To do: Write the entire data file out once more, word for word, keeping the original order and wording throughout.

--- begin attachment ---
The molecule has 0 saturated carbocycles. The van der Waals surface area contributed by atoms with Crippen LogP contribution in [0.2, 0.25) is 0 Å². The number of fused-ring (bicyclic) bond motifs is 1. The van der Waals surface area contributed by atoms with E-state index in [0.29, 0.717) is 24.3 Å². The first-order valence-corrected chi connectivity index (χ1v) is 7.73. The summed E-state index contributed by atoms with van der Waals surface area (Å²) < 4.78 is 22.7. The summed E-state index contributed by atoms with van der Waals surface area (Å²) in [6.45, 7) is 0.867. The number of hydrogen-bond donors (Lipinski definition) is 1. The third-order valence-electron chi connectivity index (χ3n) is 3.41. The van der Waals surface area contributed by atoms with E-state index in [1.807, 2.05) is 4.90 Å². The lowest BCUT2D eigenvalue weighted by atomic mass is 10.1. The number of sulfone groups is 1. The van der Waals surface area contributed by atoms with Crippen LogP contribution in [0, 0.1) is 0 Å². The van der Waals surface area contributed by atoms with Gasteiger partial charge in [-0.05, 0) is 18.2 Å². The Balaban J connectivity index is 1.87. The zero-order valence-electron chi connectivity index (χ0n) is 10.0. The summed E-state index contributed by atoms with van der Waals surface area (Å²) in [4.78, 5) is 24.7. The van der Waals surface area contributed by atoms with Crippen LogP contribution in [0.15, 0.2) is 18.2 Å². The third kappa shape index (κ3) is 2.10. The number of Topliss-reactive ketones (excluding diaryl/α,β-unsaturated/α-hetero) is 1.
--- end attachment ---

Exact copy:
The molecule has 0 saturated carbocycles. The van der Waals surface area contributed by atoms with Crippen LogP contribution in [0.2, 0.25) is 0 Å². The number of fused-ring (bicyclic) bond motifs is 1. The van der Waals surface area contributed by atoms with E-state index in [0.29, 0.717) is 24.3 Å². The first-order valence-corrected chi connectivity index (χ1v) is 7.73. The summed E-state index contributed by atoms with van der Waals surface area (Å²) < 4.78 is 22.7. The summed E-state index contributed by atoms with van der Waals surface area (Å²) in [6.45, 7) is 0.867. The number of hydrogen-bond donors (Lipinski definition) is 1. The third-order valence-electron chi connectivity index (χ3n) is 3.41. The van der Waals surface area contributed by atoms with E-state index in [1.807, 2.05) is 4.90 Å². The lowest BCUT2D eigenvalue weighted by atomic mass is 10.1. The number of sulfone groups is 1. The van der Waals surface area contributed by atoms with Crippen LogP contribution in [0, 0.1) is 0 Å². The van der Waals surface area contributed by atoms with Gasteiger partial charge in [-0.05, 0) is 18.2 Å². The Balaban J connectivity index is 1.87. The zero-order valence-electron chi connectivity index (χ0n) is 10.0. The summed E-state index contributed by atoms with van der Waals surface area (Å²) in [4.78, 5) is 24.7. The van der Waals surface area contributed by atoms with Crippen LogP contribution in [0.15, 0.2) is 18.2 Å². The third kappa shape index (κ3) is 2.10. The number of Topliss-reactive ketones (excluding diaryl/α,β-unsaturated/α-hetero) is 1.